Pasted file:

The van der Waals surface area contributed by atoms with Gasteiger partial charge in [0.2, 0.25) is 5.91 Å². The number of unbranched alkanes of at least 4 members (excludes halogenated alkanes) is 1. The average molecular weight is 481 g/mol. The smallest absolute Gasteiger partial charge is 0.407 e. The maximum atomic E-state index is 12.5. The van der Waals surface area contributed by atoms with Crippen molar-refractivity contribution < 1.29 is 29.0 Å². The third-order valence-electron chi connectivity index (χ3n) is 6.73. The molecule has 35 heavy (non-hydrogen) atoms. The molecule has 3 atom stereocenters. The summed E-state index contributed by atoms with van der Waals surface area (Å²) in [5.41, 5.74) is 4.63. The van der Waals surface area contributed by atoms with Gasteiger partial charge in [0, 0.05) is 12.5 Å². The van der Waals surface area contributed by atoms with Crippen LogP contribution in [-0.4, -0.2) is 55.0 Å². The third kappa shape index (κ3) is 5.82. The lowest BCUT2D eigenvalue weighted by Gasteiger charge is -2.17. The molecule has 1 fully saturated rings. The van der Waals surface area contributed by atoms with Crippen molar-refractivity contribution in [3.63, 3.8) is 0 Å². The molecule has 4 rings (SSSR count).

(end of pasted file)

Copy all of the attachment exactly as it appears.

The van der Waals surface area contributed by atoms with Gasteiger partial charge in [0.2, 0.25) is 5.91 Å². The number of unbranched alkanes of at least 4 members (excludes halogenated alkanes) is 1. The average molecular weight is 481 g/mol. The smallest absolute Gasteiger partial charge is 0.407 e. The maximum atomic E-state index is 12.5. The van der Waals surface area contributed by atoms with Crippen molar-refractivity contribution < 1.29 is 29.0 Å². The third-order valence-electron chi connectivity index (χ3n) is 6.73. The molecule has 35 heavy (non-hydrogen) atoms. The molecule has 3 atom stereocenters. The summed E-state index contributed by atoms with van der Waals surface area (Å²) in [5.41, 5.74) is 4.63. The van der Waals surface area contributed by atoms with Gasteiger partial charge in [0, 0.05) is 12.5 Å². The van der Waals surface area contributed by atoms with Crippen LogP contribution in [-0.4, -0.2) is 55.0 Å². The third kappa shape index (κ3) is 5.82. The lowest BCUT2D eigenvalue weighted by Gasteiger charge is -2.17. The molecule has 1 fully saturated rings. The van der Waals surface area contributed by atoms with Crippen molar-refractivity contribution in [3.63, 3.8) is 0 Å². The molecule has 4 rings (SSSR count).